In another embodiment, the selection may be received by detecting a sound or word. For example, the first user interface may include a microphone and processing capability to detect a sound or spoken word corresponding to a selection related to the electronic device, or to an aspect of the electronic device. For example, detecting a signal corresponding to the spoken words “lens cover” selects a lens cover of a digital camera, and is received as a selection related to the electronic device, or to the lens cover of the electronic device.

At assistance selection operation 260, a selection corresponding an assistance request is received. In an embodiment, the selection is received through a third interface of the electronic device, and the third interface may include a third user interface. The receiving a selection corresponding to an assistance request associated with the selection may include detecting a touch to the third user interface. The third user interface may include a button. The third user interface may include at least one preselected query. The selection corresponding to an assistance request may include a request for a description of functionality, a request for a description of process, a request for instruction, a request for information, and/or a request for guidance. The request for guidance may include a request for a guidance related to replicating a previous operation of the device. The receiving a selection corresponding to an assistance request may include receiving a selection corresponding to an assistance request selected from a plurality of selections.

At least two of first, second, and third user interfaces may be at least substantially similar. In an embodiment, and similar to the embodiment of the exemplary operation 200 that provides an assistance described in conjunction with FIG. 3, at least two of the first interface, the second interface, and the third interface may comprise a same physical or virtual device. At least two of the interfaces may share a same physical or virtual device, but be separately activated when the physical or virtual device is in a different mode or state.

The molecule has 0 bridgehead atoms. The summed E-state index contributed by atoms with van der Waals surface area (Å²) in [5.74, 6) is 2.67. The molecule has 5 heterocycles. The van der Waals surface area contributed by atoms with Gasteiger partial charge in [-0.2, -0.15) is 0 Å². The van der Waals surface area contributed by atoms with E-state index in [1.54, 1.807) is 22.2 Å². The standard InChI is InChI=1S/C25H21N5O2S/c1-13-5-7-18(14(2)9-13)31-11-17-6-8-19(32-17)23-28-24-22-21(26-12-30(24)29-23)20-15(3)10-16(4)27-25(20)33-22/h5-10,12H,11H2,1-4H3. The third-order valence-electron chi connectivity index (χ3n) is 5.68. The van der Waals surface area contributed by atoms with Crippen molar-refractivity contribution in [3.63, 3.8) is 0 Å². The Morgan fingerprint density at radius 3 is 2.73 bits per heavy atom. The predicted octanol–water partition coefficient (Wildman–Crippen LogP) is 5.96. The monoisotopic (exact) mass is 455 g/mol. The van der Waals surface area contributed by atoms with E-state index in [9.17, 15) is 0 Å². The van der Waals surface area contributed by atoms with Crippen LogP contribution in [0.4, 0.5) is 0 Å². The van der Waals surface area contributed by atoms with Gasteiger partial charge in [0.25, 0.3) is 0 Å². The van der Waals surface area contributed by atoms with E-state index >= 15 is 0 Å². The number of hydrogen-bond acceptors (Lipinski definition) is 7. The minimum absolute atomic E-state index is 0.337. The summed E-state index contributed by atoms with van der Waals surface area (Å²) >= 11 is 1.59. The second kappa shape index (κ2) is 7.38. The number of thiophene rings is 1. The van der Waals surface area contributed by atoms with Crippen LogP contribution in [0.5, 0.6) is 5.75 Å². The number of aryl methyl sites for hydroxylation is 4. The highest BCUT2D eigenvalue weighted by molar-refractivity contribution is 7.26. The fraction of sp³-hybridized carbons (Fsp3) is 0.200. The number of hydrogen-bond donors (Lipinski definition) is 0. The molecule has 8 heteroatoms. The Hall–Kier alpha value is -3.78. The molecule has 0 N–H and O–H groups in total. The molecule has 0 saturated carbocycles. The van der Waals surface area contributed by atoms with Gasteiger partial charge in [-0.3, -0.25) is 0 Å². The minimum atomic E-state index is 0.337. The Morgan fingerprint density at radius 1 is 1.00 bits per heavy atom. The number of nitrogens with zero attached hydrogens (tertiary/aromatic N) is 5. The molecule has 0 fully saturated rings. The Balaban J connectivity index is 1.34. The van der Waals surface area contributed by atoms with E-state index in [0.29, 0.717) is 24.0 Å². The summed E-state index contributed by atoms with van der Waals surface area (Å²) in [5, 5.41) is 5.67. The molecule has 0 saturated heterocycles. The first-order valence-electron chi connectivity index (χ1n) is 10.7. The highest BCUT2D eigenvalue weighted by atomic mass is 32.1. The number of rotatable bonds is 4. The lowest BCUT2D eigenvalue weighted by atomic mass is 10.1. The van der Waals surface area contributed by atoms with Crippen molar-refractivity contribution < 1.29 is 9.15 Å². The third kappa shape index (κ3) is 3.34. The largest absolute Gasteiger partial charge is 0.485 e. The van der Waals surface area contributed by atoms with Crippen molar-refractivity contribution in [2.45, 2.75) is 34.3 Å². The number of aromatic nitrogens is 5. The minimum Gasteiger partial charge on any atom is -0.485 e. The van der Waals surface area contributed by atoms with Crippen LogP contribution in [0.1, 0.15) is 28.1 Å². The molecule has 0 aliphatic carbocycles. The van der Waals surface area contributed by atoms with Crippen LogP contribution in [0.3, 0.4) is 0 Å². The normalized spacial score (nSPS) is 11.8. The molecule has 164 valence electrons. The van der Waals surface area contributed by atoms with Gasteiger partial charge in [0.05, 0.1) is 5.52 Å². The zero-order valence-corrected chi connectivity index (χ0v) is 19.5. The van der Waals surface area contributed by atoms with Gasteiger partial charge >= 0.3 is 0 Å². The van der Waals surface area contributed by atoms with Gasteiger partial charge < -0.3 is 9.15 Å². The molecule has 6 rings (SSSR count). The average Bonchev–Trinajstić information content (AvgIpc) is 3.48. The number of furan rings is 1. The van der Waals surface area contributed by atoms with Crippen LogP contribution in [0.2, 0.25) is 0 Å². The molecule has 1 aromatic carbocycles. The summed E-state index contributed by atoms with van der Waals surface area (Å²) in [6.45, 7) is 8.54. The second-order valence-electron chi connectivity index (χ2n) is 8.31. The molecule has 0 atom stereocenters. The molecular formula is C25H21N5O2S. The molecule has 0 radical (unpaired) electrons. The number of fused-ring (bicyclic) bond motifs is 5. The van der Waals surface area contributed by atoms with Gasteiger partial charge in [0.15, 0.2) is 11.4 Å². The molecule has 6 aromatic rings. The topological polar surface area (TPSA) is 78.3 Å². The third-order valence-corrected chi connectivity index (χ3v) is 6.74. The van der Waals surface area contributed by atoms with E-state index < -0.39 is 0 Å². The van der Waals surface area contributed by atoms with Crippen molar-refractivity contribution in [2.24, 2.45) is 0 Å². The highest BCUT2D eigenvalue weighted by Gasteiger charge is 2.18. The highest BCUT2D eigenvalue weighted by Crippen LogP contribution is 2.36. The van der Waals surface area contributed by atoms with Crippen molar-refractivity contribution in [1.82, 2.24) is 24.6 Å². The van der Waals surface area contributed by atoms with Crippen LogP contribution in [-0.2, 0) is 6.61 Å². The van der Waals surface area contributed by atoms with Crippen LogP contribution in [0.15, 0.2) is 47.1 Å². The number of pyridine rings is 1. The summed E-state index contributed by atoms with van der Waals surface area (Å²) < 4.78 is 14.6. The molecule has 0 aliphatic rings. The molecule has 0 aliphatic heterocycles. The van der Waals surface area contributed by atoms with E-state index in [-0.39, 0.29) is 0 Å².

FIG. 5 is a flow diagram illustrating an exemplary operation 270 supplementing the exemplary operation 200 that provides assistance described in conjunction with FIG. 3. The exemplary operation 270 provides an additional assistance. After a start operation, and after the provide assistance operation 240 of FIG. 3, the exemplary operation 270 moves to a receive input operation 280. At the receive input operation 280, an input relating to the provide assistance operation 240 is received. The input may be received through any interface, including one or more of the user interfaces described in conjunction with the exemplary operation 200 and FIG. 3. In addition, the input may be received through an addition interface of the electronic device. The input relating to the provide assistance operation 240 may include a request for an additional assistance correlating to the assistance provided by the provide assistance operation 240. Alternatively, the input responsive to the provide assistance operation 240 may include a request that further correlates to the aspect of the device.